why is boston a good place to start things, but not to grow them08 Mar 2017
last week, my friend aisha made a really good point in a conversation about boston. the way i understand what she said was this: boston is a great place to start things and a difficult place to sustain and grow things. boston has huge institutional resources, schools and hospitals mostly. but unless you’re inside of or deeply connected to one of those institutions, you don’t have access to those resources. one example she gave was how the number of art events she got invited to skyrocketed after she became friends with an artist who was working at an art school in town.
the more i think about it, the more i see this to be true. it’s crazy that these institutions don’t support change in the way i assumed, but aisha’s insight feels dead on.
the more i’ve thought about it, i think two other things contribute to this reality.
the first is really a subpoint to aisha’s point about resources being held up in institutions. essentially, the reason these resources have more of a stifling effect than a generative effective is because the institutions are grown from conservative roots. they weren’t set up to be outward facing institutions and so they don’t have the structures or culture to be outward facing. there’s a whole body of work that an old professor friend of mine, lorlene hoyt (who is the executive director of the talloires network), has worked on in this lane. i think in that academic space it’s discussed as community-university partnerships. my impression of that work is that the biggest takeaway is that community-university partnerships, even in the best of cases, basicaly fuck over the community.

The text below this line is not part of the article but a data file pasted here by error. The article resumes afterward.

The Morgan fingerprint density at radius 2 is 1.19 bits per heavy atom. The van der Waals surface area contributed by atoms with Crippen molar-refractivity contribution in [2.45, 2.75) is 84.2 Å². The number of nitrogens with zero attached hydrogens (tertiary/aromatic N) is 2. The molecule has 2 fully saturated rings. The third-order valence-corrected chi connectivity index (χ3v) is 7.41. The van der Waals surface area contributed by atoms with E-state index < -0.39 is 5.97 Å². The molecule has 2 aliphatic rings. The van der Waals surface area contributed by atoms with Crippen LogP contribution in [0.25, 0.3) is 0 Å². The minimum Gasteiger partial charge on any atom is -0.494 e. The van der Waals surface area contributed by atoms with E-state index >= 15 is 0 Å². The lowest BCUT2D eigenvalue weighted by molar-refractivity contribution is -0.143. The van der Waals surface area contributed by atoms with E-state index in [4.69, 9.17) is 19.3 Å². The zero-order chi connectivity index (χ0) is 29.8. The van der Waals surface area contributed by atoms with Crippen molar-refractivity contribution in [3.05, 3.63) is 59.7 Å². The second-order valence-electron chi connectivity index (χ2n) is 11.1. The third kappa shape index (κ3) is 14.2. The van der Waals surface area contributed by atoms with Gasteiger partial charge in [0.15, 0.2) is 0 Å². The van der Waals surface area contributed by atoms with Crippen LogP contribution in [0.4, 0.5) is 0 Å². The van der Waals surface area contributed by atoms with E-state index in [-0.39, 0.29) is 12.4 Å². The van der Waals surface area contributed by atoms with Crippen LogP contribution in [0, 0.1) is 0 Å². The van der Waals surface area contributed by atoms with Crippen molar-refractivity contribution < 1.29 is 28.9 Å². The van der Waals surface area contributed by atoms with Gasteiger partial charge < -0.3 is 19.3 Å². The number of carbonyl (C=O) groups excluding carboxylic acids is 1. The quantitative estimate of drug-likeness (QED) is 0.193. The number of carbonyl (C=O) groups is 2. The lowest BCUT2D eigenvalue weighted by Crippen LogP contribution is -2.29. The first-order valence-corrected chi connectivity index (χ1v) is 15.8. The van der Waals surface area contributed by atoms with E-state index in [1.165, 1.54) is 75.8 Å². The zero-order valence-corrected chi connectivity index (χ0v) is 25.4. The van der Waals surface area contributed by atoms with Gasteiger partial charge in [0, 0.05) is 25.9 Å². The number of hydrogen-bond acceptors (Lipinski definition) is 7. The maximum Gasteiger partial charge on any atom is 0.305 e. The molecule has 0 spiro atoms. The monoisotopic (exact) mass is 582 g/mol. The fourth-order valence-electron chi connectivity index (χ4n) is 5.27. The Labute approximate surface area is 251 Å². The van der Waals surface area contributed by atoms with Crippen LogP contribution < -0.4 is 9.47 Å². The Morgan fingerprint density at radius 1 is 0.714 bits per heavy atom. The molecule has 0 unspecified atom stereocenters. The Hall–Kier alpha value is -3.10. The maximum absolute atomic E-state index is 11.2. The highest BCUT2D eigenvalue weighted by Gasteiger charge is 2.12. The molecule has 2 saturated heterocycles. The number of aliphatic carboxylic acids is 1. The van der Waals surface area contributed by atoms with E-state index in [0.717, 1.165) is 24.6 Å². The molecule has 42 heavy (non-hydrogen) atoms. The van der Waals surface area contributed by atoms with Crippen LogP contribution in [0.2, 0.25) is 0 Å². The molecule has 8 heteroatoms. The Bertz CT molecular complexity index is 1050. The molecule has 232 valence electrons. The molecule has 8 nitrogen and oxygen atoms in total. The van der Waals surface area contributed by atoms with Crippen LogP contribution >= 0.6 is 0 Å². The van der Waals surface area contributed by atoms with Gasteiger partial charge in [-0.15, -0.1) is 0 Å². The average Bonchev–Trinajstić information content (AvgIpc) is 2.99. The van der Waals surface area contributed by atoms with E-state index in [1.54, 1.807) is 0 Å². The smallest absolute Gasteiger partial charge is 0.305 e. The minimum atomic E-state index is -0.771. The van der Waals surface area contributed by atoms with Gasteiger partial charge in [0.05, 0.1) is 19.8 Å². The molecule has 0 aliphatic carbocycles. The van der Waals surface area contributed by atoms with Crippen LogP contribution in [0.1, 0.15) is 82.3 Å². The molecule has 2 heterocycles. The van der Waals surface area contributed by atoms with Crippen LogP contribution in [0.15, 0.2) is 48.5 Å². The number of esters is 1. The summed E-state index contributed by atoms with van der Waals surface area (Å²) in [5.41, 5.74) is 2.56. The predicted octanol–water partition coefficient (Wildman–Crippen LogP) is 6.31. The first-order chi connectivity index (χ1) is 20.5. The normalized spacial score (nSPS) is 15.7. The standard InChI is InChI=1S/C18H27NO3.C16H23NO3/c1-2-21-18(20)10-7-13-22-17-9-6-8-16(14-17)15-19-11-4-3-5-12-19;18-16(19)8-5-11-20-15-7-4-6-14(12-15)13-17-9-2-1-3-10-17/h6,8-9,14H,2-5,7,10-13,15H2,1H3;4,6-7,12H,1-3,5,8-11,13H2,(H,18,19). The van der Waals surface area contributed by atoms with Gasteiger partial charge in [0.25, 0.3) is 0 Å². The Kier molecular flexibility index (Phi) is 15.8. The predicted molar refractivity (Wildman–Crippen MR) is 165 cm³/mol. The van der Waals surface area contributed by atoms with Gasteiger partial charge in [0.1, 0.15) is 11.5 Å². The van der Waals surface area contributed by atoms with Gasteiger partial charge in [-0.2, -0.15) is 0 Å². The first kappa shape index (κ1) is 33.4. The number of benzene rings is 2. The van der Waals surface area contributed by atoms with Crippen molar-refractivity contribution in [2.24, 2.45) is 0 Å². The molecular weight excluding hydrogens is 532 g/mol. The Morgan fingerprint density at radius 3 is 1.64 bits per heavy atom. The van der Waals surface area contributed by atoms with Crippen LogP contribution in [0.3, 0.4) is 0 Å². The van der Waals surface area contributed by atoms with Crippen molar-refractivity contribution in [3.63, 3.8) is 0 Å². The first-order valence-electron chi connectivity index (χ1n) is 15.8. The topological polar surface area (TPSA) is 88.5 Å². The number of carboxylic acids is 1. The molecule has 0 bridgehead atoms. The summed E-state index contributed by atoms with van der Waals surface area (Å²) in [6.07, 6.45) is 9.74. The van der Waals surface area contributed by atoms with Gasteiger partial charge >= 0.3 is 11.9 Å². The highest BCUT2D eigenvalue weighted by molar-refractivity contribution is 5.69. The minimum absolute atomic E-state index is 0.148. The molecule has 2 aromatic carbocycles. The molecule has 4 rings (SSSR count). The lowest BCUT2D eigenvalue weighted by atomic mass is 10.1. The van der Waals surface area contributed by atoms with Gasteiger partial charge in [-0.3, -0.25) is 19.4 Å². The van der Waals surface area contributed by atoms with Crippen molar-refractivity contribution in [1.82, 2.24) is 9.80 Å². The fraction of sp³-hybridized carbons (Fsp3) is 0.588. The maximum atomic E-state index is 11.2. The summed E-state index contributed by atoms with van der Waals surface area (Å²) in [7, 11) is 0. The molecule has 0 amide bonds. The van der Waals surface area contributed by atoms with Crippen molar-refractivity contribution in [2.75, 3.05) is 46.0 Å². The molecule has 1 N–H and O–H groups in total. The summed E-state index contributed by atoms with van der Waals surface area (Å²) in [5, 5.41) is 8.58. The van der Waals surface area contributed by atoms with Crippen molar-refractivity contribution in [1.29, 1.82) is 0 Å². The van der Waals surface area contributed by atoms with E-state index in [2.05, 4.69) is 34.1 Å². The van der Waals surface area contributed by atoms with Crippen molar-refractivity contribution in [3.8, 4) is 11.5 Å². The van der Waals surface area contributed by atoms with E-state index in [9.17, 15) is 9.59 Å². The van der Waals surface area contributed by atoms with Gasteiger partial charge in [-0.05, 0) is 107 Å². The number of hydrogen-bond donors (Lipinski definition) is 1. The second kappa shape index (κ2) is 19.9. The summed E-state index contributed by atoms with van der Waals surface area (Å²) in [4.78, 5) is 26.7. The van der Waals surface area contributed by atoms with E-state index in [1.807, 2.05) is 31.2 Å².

the second, also related to that, is that these institutions are interested in the new and shiny. they have plenty of infrastructure (competitions, incubators, hackathons, prizes, etc.) for sniffing out “innovations” or things that look/sound new. there is less infrastructure for growing those ideas into effective, impactful forms.
partly because i think the ethos is that those things, if they’re effective, should not have to be supported by the institutions. this surfaces a fundamental belief in capitalism (which doesn’t work) and a belief that if something is “viable” it will become self-sustaining business. this assumption isn’t really true becuase the world of business isn’t good for moving all types of ideas/work.
i think another part is that new ideas, ift hey’re really impactful, would actually change the nature of the institutions themselves. but these institutions have massive investment and stake in staying as they are. they hire tons of people and have huge physical footprints. they are inherently resistant to change.
so while it’s in their interest to be known for creating and initially supporting new ideas, they’re not structurally set up to support an ecosystem of innovation (that is unless your idea can survive in the academy OR is a business idea at its core).
other cities with less of their dna and resources tied up in big institutions actually probably are better for building and sustaining new ideas. but then the problem is that those places actually just tend to have fewer resources (or at least fewer of certain resources).
|writing||spell-check, link-finding, & formatting|